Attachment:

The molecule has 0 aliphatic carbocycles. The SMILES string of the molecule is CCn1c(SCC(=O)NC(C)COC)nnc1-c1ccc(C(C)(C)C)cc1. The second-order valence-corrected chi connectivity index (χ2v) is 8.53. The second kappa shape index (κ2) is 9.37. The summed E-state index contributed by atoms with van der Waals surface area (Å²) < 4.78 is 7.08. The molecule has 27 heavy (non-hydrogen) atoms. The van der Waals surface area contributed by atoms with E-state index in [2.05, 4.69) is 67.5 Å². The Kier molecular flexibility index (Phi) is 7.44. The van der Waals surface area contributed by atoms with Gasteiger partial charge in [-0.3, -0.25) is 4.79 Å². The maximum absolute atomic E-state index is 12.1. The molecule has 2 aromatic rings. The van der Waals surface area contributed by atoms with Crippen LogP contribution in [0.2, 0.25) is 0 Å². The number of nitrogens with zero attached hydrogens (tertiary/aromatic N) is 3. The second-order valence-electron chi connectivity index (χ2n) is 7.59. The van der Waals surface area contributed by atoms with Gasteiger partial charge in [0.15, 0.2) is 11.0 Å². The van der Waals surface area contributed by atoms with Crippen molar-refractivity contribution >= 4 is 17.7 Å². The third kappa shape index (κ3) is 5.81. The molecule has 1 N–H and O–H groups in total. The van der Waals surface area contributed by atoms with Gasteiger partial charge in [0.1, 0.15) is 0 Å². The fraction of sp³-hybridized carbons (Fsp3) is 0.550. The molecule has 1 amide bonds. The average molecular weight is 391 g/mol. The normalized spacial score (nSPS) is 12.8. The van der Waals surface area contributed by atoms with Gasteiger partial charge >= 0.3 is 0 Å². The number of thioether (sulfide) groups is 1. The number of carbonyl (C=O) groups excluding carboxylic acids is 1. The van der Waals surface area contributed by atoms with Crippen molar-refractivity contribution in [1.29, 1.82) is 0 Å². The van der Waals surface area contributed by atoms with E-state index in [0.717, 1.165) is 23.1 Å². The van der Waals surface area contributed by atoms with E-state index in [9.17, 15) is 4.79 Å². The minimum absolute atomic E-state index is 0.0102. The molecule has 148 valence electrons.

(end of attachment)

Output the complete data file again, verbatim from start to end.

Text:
The molecule has 0 aliphatic carbocycles. The SMILES string of the molecule is CCn1c(SCC(=O)NC(C)COC)nnc1-c1ccc(C(C)(C)C)cc1. The second-order valence-corrected chi connectivity index (χ2v) is 8.53. The second kappa shape index (κ2) is 9.37. The summed E-state index contributed by atoms with van der Waals surface area (Å²) < 4.78 is 7.08. The molecule has 27 heavy (non-hydrogen) atoms. The van der Waals surface area contributed by atoms with E-state index in [2.05, 4.69) is 67.5 Å². The Kier molecular flexibility index (Phi) is 7.44. The van der Waals surface area contributed by atoms with Gasteiger partial charge in [-0.3, -0.25) is 4.79 Å². The maximum absolute atomic E-state index is 12.1. The molecule has 2 aromatic rings. The van der Waals surface area contributed by atoms with Crippen LogP contribution in [0.2, 0.25) is 0 Å². The number of nitrogens with zero attached hydrogens (tertiary/aromatic N) is 3. The second-order valence-electron chi connectivity index (χ2n) is 7.59. The van der Waals surface area contributed by atoms with Gasteiger partial charge in [0.15, 0.2) is 11.0 Å². The van der Waals surface area contributed by atoms with Crippen molar-refractivity contribution >= 4 is 17.7 Å². The third kappa shape index (κ3) is 5.81. The molecule has 1 N–H and O–H groups in total. The van der Waals surface area contributed by atoms with Gasteiger partial charge in [0.1, 0.15) is 0 Å². The fraction of sp³-hybridized carbons (Fsp3) is 0.550. The molecule has 1 amide bonds. The average molecular weight is 391 g/mol. The normalized spacial score (nSPS) is 12.8. The van der Waals surface area contributed by atoms with Gasteiger partial charge >= 0.3 is 0 Å². The number of thioether (sulfide) groups is 1. The number of carbonyl (C=O) groups excluding carboxylic acids is 1. The van der Waals surface area contributed by atoms with Crippen molar-refractivity contribution in [1.29, 1.82) is 0 Å². The van der Waals surface area contributed by atoms with E-state index in [0.717, 1.165) is 23.1 Å². The van der Waals surface area contributed by atoms with E-state index in [9.17, 15) is 4.79 Å². The minimum absolute atomic E-state index is 0.0102. The molecule has 148 valence electrons.